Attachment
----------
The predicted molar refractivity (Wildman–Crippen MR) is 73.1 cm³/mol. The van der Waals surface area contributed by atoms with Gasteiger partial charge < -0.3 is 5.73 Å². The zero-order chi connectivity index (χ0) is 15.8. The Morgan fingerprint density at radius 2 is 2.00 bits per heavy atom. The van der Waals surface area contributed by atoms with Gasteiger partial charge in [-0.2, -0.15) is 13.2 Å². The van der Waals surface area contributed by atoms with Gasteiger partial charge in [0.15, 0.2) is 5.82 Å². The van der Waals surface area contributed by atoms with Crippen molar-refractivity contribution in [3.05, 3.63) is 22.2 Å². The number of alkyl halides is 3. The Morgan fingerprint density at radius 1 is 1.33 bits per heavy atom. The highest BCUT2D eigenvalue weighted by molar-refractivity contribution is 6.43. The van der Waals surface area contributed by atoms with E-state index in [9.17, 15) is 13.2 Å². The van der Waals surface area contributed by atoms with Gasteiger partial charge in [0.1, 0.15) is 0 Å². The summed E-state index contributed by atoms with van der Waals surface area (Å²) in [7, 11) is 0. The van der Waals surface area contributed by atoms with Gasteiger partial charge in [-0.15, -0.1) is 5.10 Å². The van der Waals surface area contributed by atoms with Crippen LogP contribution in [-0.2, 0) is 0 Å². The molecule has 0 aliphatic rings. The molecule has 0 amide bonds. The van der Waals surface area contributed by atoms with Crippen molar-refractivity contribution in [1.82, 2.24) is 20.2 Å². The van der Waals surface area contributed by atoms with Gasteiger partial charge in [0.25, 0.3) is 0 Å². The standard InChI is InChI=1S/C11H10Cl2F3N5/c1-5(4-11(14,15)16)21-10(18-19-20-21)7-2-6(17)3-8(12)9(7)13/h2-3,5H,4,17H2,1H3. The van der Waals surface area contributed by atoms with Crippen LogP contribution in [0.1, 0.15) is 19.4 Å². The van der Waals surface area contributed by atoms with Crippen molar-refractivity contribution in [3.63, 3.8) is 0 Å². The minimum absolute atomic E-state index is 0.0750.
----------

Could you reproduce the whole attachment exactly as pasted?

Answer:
The predicted molar refractivity (Wildman–Crippen MR) is 73.1 cm³/mol. The van der Waals surface area contributed by atoms with Gasteiger partial charge < -0.3 is 5.73 Å². The zero-order chi connectivity index (χ0) is 15.8. The Morgan fingerprint density at radius 2 is 2.00 bits per heavy atom. The van der Waals surface area contributed by atoms with Gasteiger partial charge in [-0.2, -0.15) is 13.2 Å². The van der Waals surface area contributed by atoms with Gasteiger partial charge in [0.15, 0.2) is 5.82 Å². The van der Waals surface area contributed by atoms with Crippen molar-refractivity contribution in [3.05, 3.63) is 22.2 Å². The number of alkyl halides is 3. The Morgan fingerprint density at radius 1 is 1.33 bits per heavy atom. The highest BCUT2D eigenvalue weighted by molar-refractivity contribution is 6.43. The van der Waals surface area contributed by atoms with E-state index in [9.17, 15) is 13.2 Å². The van der Waals surface area contributed by atoms with Gasteiger partial charge in [0.1, 0.15) is 0 Å². The summed E-state index contributed by atoms with van der Waals surface area (Å²) in [7, 11) is 0. The van der Waals surface area contributed by atoms with Gasteiger partial charge in [-0.15, -0.1) is 5.10 Å². The van der Waals surface area contributed by atoms with Crippen LogP contribution in [-0.2, 0) is 0 Å². The molecule has 0 aliphatic rings. The molecule has 0 amide bonds. The van der Waals surface area contributed by atoms with Crippen molar-refractivity contribution in [1.82, 2.24) is 20.2 Å². The van der Waals surface area contributed by atoms with Gasteiger partial charge in [0.25, 0.3) is 0 Å². The standard InChI is InChI=1S/C11H10Cl2F3N5/c1-5(4-11(14,15)16)21-10(18-19-20-21)7-2-6(17)3-8(12)9(7)13/h2-3,5H,4,17H2,1H3. The van der Waals surface area contributed by atoms with Crippen LogP contribution in [0.1, 0.15) is 19.4 Å². The van der Waals surface area contributed by atoms with Crippen molar-refractivity contribution in [3.63, 3.8) is 0 Å². The minimum absolute atomic E-state index is 0.0750.